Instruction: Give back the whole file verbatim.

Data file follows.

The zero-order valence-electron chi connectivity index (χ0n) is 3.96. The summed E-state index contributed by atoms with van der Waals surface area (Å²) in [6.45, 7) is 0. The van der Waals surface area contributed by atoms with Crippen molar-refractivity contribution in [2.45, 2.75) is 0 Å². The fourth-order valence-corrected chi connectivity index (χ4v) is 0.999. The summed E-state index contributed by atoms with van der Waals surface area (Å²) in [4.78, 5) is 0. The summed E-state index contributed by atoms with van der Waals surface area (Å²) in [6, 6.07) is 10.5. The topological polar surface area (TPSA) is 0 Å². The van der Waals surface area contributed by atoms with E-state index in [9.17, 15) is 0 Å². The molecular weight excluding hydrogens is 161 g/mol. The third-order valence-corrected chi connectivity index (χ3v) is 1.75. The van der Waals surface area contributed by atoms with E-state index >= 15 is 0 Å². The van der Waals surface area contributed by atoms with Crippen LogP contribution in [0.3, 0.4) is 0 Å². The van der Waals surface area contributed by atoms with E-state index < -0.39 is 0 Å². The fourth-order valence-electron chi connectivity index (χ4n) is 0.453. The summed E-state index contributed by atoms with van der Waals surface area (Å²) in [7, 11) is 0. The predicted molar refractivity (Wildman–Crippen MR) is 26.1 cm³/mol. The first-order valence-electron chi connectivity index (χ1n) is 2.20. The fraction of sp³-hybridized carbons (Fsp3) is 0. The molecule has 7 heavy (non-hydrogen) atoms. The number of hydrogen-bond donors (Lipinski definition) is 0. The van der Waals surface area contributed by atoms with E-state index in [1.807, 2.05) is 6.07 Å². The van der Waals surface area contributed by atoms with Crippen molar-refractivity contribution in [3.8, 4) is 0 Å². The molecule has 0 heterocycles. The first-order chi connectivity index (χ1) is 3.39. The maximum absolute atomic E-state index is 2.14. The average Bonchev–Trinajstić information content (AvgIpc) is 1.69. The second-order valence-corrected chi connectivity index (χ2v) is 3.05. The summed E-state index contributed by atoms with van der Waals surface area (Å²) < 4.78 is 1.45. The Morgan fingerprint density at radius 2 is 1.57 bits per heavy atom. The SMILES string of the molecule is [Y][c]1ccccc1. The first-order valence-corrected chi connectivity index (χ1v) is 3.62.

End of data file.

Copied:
The zero-order valence-electron chi connectivity index (χ0n) is 3.96. The summed E-state index contributed by atoms with van der Waals surface area (Å²) in [6.45, 7) is 0. The van der Waals surface area contributed by atoms with Crippen molar-refractivity contribution in [2.45, 2.75) is 0 Å². The fourth-order valence-corrected chi connectivity index (χ4v) is 0.999. The summed E-state index contributed by atoms with van der Waals surface area (Å²) in [4.78, 5) is 0. The summed E-state index contributed by atoms with van der Waals surface area (Å²) in [6, 6.07) is 10.5. The topological polar surface area (TPSA) is 0 Å². The van der Waals surface area contributed by atoms with E-state index in [9.17, 15) is 0 Å². The molecular weight excluding hydrogens is 161 g/mol. The third-order valence-corrected chi connectivity index (χ3v) is 1.75. The van der Waals surface area contributed by atoms with E-state index >= 15 is 0 Å². The van der Waals surface area contributed by atoms with Crippen LogP contribution in [0.3, 0.4) is 0 Å². The van der Waals surface area contributed by atoms with E-state index < -0.39 is 0 Å². The fourth-order valence-electron chi connectivity index (χ4n) is 0.453. The summed E-state index contributed by atoms with van der Waals surface area (Å²) in [7, 11) is 0. The predicted molar refractivity (Wildman–Crippen MR) is 26.1 cm³/mol. The first-order valence-electron chi connectivity index (χ1n) is 2.20. The fraction of sp³-hybridized carbons (Fsp3) is 0. The molecule has 7 heavy (non-hydrogen) atoms. The number of hydrogen-bond donors (Lipinski definition) is 0. The van der Waals surface area contributed by atoms with E-state index in [1.807, 2.05) is 6.07 Å². The van der Waals surface area contributed by atoms with Crippen molar-refractivity contribution in [3.8, 4) is 0 Å². The molecule has 0 heterocycles. The first-order chi connectivity index (χ1) is 3.39. The maximum absolute atomic E-state index is 2.14. The average Bonchev–Trinajstić information content (AvgIpc) is 1.69. The second-order valence-corrected chi connectivity index (χ2v) is 3.05. The summed E-state index contributed by atoms with van der Waals surface area (Å²) < 4.78 is 1.45. The Morgan fingerprint density at radius 2 is 1.57 bits per heavy atom. The SMILES string of the molecule is [Y][c]1ccccc1. The first-order valence-corrected chi connectivity index (χ1v) is 3.62.